When Rod Rodgers and his dance company toured five African nations as cultural emissaries for the United States a few years ago, they were amazed by how much the contributions of black Americans had touched the people of Africa.
"For example, few people know that Langston Hughes is credited with establishing the national library system in Senegal," Rodgers said. "Or that W.E.B. Du Bois is a cultural hero in Nigeria. Or that buildings and streets all over Africa are named after Martin Luther King."
Inspired by the revelations of that tour, Rodgers, a teacher and choreographer, created a series of tributes dramatizing the struggles and celebrating the accomplishments of leading black Americans.
Tonight at 8, the Rod Rodgers Dance Co. will perform segments of its acclaimed "Poets & Peacemakers" series in the University Theater at Cal State Dominguez Hills in Carson.
This afternoon, Rodgers and members of his multiethnic ensemble will be conducting dance classes for students at the university, said Corol Tubbs, coordinator of the university's dance program.
Founded 23 years ago in New York City and still based there, the company has toured extensively, performing before a variety of audiences, Rodgers said.
His dancers combine the techniques of jazz, ballet and modern dance with Rodgers' unique form of contemporary rhythm dances in which dancers create their own music with bells, cymbals, claves and sticks.
Tonight's program includes "Ictus," a representative rhythm dance in which dancers use sticks and poles to provide their musical accompaniment.
The bulk of the program, however, will feature artistic tributes to Duke Ellington, Harriet Tubman and Hughes.
Rodgers said he chose figures who have symbolized and inspired different aspects of the black experience.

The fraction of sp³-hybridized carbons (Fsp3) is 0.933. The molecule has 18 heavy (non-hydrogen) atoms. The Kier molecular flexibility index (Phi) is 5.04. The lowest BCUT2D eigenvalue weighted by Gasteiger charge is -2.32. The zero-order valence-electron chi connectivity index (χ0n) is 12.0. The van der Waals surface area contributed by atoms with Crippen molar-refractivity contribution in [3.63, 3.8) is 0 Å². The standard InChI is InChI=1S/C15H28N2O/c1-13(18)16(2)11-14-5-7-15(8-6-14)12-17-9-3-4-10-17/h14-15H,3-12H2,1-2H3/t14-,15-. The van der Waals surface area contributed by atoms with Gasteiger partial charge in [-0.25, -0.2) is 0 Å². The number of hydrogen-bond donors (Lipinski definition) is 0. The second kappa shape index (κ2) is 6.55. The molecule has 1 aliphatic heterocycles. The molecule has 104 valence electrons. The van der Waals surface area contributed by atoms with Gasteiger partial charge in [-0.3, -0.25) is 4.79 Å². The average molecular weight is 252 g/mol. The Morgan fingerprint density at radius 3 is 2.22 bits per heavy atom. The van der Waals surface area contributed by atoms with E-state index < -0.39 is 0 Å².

"When we talk about celebrating the creative struggle of black Americans, we extend that to include not just struggles for freedom and social change, but also struggles to create innovative works," he said.
"Echoes of Ellington" pays homage to the musical heritage of jazz as expressed by one of its legends. "Keep on Goin' " honors the courage and sacrifice of Tubman, who guided hundreds of slaves to freedom through her underground railroad. "Langston Lives" celebrates the writer, whose poetry captured the sights, sounds and rhythms of the lives of blacks in urban America.
The "Poets & Peacemakers" series also includes tributes to King and George Washington Carver.
The company "tries to convey certain messages of the African-American struggle through dance, messages that have to do with deliverance and basic civil rights," said Rudy Vanterpool, a professor of philosophy and chair of the university's African-American History Month Committee.
"These dances and themes they convey are a universal expression with a universal flavor," he said.
What: Performance by the Rod Rodgers Dance Co.
Where: University Theater, Cal State Dominguez Hills, 1000 E. Victoria St., Carson.
When: Tonight at 8.
Admission: Tickets are $10 at the door, $8 for students.
Information: Call (310) 516-3955.